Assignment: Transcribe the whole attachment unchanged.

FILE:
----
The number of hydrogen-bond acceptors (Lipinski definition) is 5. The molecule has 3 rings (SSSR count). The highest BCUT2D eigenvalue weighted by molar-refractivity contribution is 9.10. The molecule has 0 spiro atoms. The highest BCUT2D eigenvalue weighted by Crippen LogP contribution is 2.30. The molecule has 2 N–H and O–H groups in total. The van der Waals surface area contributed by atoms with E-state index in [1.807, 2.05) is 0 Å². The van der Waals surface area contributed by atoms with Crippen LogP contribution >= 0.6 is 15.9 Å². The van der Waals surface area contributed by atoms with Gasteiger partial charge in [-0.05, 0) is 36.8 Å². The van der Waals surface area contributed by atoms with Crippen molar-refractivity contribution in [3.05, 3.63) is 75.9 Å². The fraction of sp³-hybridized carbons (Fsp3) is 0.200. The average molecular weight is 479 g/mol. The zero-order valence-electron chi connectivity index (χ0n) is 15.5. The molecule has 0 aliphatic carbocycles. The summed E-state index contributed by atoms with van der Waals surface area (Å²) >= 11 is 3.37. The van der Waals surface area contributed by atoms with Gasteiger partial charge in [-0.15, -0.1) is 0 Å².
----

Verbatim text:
The number of hydrogen-bond acceptors (Lipinski definition) is 5. The molecule has 3 rings (SSSR count). The highest BCUT2D eigenvalue weighted by molar-refractivity contribution is 9.10. The molecule has 0 spiro atoms. The highest BCUT2D eigenvalue weighted by Crippen LogP contribution is 2.30. The molecule has 2 N–H and O–H groups in total. The van der Waals surface area contributed by atoms with E-state index in [1.807, 2.05) is 0 Å². The van der Waals surface area contributed by atoms with Crippen LogP contribution >= 0.6 is 15.9 Å². The van der Waals surface area contributed by atoms with Gasteiger partial charge in [-0.05, 0) is 36.8 Å². The van der Waals surface area contributed by atoms with Crippen molar-refractivity contribution in [3.05, 3.63) is 75.9 Å². The fraction of sp³-hybridized carbons (Fsp3) is 0.200. The average molecular weight is 479 g/mol. The zero-order valence-electron chi connectivity index (χ0n) is 15.5. The molecule has 0 aliphatic carbocycles. The summed E-state index contributed by atoms with van der Waals surface area (Å²) >= 11 is 3.37. The van der Waals surface area contributed by atoms with Gasteiger partial charge in [-0.15, -0.1) is 0 Å².